Excerpts from an article I read
Muthamma lived with her husband in the forested and hilly tribal areas surrounding Coimbatore. About 20 years ago, she and her husband started working for a yoga ashram in the area as a daily labourer. Subsequently, she had three children – two sons, now 24 and 19 years old, and a daughter who is 20. They have also been working in the ashram since their childhood and continue to do so today, as does her husband. Muthamma says that those that get work sporadically earn between Rs 250 and Rs 300 daily, while those doing regular work earn about Rs 130-150 a day. Muthamma herself stopped working at the ashram when she joined one of 18 self-help groups (SHGs) set up by a local NGO about ten years ago. She remembers that when she left, she was earning Rs 15 a day.
The SHG collapsed after a few years when its members were told that they would have to ask for tenders to have access to the forest produce and this was beyond their means.
The ashram stepped in and started using Muthamma and others like her to accompany its members into the forest to share their inherited knowledge of medicinal plants. Once this knowledge was transferred, they were abandoned and, since they were ‘illegal trespassers, it was the ashram members, armed with the traditional tribal knowledge that they had accessed in an underhand way, who were given access to the forest and its bounty.
Along with the nearly 200 tribal families, Muthamma and their newly-found allies put in an RTI application and gained copies of the documents connected with the 44 acres of land. They then approached the district administration to allot the land to them for house sites, which they needed desperately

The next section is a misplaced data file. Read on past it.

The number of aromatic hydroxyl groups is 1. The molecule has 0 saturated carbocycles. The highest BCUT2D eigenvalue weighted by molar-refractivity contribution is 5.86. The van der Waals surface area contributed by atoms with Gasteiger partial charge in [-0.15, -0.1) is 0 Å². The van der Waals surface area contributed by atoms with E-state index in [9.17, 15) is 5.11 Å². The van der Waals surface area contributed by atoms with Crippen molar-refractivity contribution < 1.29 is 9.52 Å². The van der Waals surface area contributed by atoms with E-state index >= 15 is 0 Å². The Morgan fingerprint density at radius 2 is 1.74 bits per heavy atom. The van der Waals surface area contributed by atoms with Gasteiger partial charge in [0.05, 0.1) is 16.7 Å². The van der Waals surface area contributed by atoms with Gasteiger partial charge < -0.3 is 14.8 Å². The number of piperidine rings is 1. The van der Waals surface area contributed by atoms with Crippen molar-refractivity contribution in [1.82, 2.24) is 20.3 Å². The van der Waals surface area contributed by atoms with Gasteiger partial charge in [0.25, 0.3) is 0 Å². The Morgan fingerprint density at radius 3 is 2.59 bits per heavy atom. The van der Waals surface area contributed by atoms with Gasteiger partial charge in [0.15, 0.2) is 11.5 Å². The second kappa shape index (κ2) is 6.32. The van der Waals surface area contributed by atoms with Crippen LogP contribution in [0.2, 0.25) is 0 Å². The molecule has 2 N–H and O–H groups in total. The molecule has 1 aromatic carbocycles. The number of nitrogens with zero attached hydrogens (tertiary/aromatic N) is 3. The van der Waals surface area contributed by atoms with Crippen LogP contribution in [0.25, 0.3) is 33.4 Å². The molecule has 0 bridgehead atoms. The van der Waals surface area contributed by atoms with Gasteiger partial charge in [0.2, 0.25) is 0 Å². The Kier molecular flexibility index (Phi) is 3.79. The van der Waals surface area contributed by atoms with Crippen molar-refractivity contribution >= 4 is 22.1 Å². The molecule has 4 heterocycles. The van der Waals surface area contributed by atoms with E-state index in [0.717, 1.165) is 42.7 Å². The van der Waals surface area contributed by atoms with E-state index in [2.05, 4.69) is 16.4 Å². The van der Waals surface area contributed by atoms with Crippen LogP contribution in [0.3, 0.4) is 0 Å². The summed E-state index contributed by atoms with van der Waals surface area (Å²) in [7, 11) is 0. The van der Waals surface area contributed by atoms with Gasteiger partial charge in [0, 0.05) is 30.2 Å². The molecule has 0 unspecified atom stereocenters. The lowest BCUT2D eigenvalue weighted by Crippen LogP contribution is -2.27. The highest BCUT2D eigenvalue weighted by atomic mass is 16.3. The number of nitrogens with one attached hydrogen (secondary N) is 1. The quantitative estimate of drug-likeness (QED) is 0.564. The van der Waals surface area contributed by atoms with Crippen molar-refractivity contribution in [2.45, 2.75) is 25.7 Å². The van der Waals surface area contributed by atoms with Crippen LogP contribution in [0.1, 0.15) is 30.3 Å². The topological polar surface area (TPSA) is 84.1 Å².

The tribals are not alone in the struggle against the activities of the ashram. The Vellingiri Hill Tribal Protection Society filed a PIL in the Madras high court in March against the unauthorised structures that have been constructed on the wetlands at Ikkarai Poluvampatti by the ashram.
But the ashram has powerful friends. It is owned by the Isha Foundation headed by Jaggi Vasudev, who is now as much in the news as any of his fellow celebrity ‘holy men’. Just a few days before the March PIL was filed, the prime minister himself unveiled a 112-foot-high bust of the ‘Adi Yogi’ Shiva at the ashram – despite being requested by environmental activists not to be present at an occasion when a new violation of building norms was added to a long list of earlier violations.